Damn the lot of them to Hell and beyond with their trickery and their fawning for funding. It is now about how much can we earn now and not what can we find out.

:bash: :bnghd:
:shk:



posted on Nov, 10 2010 @ 09:37 AM
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reply to post by bkaust
 

Hmmm... I've been down to Mount Gambier in years gone by. Nice (smaller) town and lovely lake there in the caldera. When it changes to its deep blue colour it's really quite breathtaking. I didn't know it had been active so recently; the stuff I learned way back when in my Uni days was that it last erupted about 20,000 y.a., so if it's had one just 1400-odd years ago that really changes things a bit.

It's true that Australia's not so well prepared for natural disasters of this type, but their rarity kind of makes it understandable. The Newcastle quake back in Dec. 1989 was quite incredible, really, but the local authorities coped pretty well, considering. Hate to think how they'd manage if there were ever a big one in a populated area, though.

But don't get me wrong: I'm an Aussie and I know that everyone would pitch in and help because that's just our way, I'm just saying it would be a huge headache from a logistical perspective. Fortunately we have excellent military backup (and legislation in place to be able to call them in at very short notice), and they work in well with the emergency services. Now I might go a bit OT here but I hope the mods won't spit any dummies over it as it's still relevant in its way...

I saw some pretty awful stuff back in the dark days of the summer when we had Ash Wednesday. I lived near the Woodside Army Base in the Adelaide hills at the time and those soldiers were wonderful with helping out. In fact, pretty well everyone who could walk and was able to swing a wet wheat bag or use a shovel, or who could drive a truck or a tractor with a water tank behind out -- they all helped out.

I remember the lines of "Readymix" trucks filled with water that worked around the clock to carry water to needed areas, with the drivers risking their own lives to get through in some cases. Now, if you want an example of using ingenuity in a crisis, there's a good one. Cement mixer trucks to transport water... When they had the huge fires in Portugal a few years back I wrote to the Portuguese ambassador's office here in Prague and told them about this idea that we'd used in Australia, and got a nice reply from one of the staff there that they'd certainly pass it on, because moving water was their number-one problem.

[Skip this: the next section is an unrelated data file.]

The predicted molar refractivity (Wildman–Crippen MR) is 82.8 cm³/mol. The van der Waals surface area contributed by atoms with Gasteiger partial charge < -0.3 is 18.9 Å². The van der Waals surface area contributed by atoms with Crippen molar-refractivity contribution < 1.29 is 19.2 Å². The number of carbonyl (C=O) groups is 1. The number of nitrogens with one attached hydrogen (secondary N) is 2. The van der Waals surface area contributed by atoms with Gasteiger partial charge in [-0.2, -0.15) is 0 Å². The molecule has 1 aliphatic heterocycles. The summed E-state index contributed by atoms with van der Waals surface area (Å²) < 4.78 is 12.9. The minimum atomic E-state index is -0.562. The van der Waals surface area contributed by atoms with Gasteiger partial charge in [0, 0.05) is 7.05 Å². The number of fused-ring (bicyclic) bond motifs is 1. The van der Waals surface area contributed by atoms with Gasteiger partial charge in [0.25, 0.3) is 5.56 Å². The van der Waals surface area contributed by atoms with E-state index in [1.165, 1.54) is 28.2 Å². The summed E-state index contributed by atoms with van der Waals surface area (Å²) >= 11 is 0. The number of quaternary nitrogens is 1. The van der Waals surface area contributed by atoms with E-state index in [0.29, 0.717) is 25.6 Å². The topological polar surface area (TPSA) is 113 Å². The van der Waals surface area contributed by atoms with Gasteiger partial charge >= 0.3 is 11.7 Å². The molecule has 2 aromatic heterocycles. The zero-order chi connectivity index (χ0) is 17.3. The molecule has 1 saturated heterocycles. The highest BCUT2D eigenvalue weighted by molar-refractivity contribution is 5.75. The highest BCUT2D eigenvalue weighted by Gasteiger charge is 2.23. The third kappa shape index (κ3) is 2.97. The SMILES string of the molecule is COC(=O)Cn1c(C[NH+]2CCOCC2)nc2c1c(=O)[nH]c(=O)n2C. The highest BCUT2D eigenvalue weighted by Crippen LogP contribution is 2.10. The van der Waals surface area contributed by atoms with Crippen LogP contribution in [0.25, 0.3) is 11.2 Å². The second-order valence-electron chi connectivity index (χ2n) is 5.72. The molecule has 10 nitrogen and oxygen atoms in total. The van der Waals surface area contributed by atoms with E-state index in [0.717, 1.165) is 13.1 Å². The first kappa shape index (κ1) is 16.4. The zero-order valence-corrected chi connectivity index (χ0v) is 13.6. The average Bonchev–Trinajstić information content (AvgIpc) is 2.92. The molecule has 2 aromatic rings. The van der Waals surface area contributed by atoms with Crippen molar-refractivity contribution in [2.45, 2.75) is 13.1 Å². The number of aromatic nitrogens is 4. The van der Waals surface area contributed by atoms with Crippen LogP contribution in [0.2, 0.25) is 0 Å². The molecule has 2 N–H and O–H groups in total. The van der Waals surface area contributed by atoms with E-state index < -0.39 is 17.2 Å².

In a disaster, everyone will pitch in, and if there are any scumbags who try looting they ought to be thrown in the fire, but that's a bit too OT I guess so I'll say no more on that.


As for a volcanic eruption that would be very bad news if it happened in the dry season. Just the bushfires it could set off would be pretty awful, let alone coping with the volcano's own ash and so forth.

Regarding the tremor in Qld: hadn't heard about that one. I'd take a guess and say the Glasshouse Mountains would be a likely region, though.

Mike

edit on 10/11/10 by JustMike because: tyP0s



posted on Nov, 10 2010 @ 11:33 AM
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Originally posted by JustMike
reply to post by SunDawg
 


Now here's a link to the same database and for the same mag range, but for the 20-year period from Nov 10, 1990 to Nov 9 2010:
Quakes mag 5-plus, past 20 years.

There were 31,486 in that time, which works out at 31,486/20 = 1574 per year.

So actually, the number of quakes of mag 5-plus in the past 12 months is a bit down on the longer-term average.


Mike, as has been pointed out to me and I already knew anyway USGS do not provide complete lists of earthquakes worldwide, even above 5mb.
I filtered that links data down to the rectangular co-oordinates I use to search Geonet NZ
Latitude: -32.056 (north) to -48.868 (south)
Longitude: 164.065 (east) to -176.197 (west)

I got 25 quakes above 5.0

yet in fact Geonet has 38

Unfortunately USGS pick and choose which quakes to list, and its not all about what magnitude scale, Mw, mb, or ML as they have some of each in that cut down list.

So based on New Zealand area alone they are only reporting 66% of earthquake events above 5.0

You can't draw conclusions form 66% of the data ie flawed information.



edit on 10-11-2010 by muzzy because: (no reason given)



posted on Nov, 10 2010 @ 01:12 PM